Rushanara Ali MP: Do you know where your clothes come from?

Rushanara Ali MP

Bangladesh is changing so rapidly – I see this every time I visit. Growth rates are at about 7% a year and it is now one of the countries identified by Goldman Sachs investment bank as ‘The Next Eleven’ (or N-11) – countries who have the potential, along with the BRICS, to become the worlds largest economies in the 21st century. (The others are Egypt, Indonesia, Iran, Mexico, Nigeria, Pakistan, Philippines, South Korea, Turkey, and Vietnam).

But there is a guilty secret at the heart of the booming economy. The garment industry is responsible for 78% of Bangladesh’s economy and the majority of workers are women. The garment factories occupy huge areas of the capital Dhaka, as well as the export processing zones in the south of the country, and the goods travel to all corners of the world, not least the British High Street.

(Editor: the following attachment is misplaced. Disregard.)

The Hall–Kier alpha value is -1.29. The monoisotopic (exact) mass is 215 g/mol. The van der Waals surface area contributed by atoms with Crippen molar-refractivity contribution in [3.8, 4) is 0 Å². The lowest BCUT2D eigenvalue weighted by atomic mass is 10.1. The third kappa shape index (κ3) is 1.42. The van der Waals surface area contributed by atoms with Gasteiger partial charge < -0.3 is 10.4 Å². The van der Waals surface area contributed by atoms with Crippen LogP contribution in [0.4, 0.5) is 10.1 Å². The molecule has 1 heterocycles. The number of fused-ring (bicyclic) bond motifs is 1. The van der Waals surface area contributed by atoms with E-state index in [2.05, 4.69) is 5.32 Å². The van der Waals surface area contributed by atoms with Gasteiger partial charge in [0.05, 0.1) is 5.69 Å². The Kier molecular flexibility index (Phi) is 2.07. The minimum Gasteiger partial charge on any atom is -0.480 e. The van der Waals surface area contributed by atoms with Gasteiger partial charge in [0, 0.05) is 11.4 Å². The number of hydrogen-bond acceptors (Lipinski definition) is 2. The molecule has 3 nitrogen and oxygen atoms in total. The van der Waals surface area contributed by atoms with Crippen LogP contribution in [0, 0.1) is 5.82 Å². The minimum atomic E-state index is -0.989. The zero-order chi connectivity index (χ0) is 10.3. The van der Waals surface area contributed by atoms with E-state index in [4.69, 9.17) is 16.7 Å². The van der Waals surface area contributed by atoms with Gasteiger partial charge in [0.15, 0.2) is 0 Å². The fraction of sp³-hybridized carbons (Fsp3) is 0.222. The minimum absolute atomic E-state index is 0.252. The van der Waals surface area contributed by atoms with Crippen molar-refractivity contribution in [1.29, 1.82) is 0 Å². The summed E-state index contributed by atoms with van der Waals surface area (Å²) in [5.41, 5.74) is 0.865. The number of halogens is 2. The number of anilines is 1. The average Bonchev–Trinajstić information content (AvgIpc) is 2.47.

Women in these factories earn around £1 per day producing an incredible 120 pairs of trousers an hour and 50 shirts a day. Believe it or not, this wage rate is double what workers were paid a year or so ago, before the government and manufacturers agreed to increase the minimum wage after unions and workers took to the streets and violent protests erupted.

I travelled with CARE International UK to see how CARE has been working with a handful of international companies including GAP, Timberland and Walmart to empower female workers through education and leadership training.